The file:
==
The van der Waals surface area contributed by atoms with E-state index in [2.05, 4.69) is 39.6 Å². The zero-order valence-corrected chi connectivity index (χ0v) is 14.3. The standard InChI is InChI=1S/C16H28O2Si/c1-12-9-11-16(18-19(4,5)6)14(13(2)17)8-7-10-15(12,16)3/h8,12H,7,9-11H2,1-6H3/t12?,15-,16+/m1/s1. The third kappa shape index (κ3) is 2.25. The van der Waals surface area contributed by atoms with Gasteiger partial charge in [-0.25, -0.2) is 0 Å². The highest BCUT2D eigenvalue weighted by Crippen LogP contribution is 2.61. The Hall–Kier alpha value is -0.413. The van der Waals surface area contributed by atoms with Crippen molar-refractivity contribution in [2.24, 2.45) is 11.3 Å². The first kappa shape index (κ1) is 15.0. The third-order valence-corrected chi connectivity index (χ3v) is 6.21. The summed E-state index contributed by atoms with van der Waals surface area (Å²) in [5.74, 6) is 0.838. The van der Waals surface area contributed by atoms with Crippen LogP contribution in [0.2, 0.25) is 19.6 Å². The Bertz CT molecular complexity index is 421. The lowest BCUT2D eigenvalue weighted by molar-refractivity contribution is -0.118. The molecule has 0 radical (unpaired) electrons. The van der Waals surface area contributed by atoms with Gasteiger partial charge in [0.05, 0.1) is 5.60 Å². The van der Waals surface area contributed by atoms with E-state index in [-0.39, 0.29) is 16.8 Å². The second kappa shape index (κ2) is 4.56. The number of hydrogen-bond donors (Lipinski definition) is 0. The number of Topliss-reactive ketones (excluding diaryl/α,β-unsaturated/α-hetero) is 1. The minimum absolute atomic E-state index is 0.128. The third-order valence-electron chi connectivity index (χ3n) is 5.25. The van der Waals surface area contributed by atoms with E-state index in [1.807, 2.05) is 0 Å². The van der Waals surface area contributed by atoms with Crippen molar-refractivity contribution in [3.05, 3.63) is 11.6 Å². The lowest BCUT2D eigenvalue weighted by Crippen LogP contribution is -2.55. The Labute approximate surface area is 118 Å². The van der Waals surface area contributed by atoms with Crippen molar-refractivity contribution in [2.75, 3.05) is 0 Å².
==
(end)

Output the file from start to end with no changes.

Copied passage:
The van der Waals surface area contributed by atoms with E-state index in [2.05, 4.69) is 39.6 Å². The zero-order valence-corrected chi connectivity index (χ0v) is 14.3. The standard InChI is InChI=1S/C16H28O2Si/c1-12-9-11-16(18-19(4,5)6)14(13(2)17)8-7-10-15(12,16)3/h8,12H,7,9-11H2,1-6H3/t12?,15-,16+/m1/s1. The third kappa shape index (κ3) is 2.25. The van der Waals surface area contributed by atoms with Gasteiger partial charge in [-0.25, -0.2) is 0 Å². The highest BCUT2D eigenvalue weighted by Crippen LogP contribution is 2.61. The Hall–Kier alpha value is -0.413. The van der Waals surface area contributed by atoms with Crippen molar-refractivity contribution in [2.24, 2.45) is 11.3 Å². The first kappa shape index (κ1) is 15.0. The third-order valence-corrected chi connectivity index (χ3v) is 6.21. The summed E-state index contributed by atoms with van der Waals surface area (Å²) in [5.74, 6) is 0.838. The van der Waals surface area contributed by atoms with Crippen LogP contribution in [0.2, 0.25) is 19.6 Å². The Bertz CT molecular complexity index is 421. The lowest BCUT2D eigenvalue weighted by molar-refractivity contribution is -0.118. The molecule has 0 radical (unpaired) electrons. The van der Waals surface area contributed by atoms with Gasteiger partial charge in [0.05, 0.1) is 5.60 Å². The van der Waals surface area contributed by atoms with E-state index in [-0.39, 0.29) is 16.8 Å². The second kappa shape index (κ2) is 4.56. The number of hydrogen-bond donors (Lipinski definition) is 0. The number of Topliss-reactive ketones (excluding diaryl/α,β-unsaturated/α-hetero) is 1. The minimum absolute atomic E-state index is 0.128. The third-order valence-electron chi connectivity index (χ3n) is 5.25. The van der Waals surface area contributed by atoms with E-state index in [1.807, 2.05) is 0 Å². The van der Waals surface area contributed by atoms with Crippen molar-refractivity contribution in [3.05, 3.63) is 11.6 Å². The lowest BCUT2D eigenvalue weighted by Crippen LogP contribution is -2.55. The Labute approximate surface area is 118 Å². The van der Waals surface area contributed by atoms with Crippen molar-refractivity contribution in [2.75, 3.05) is 0 Å².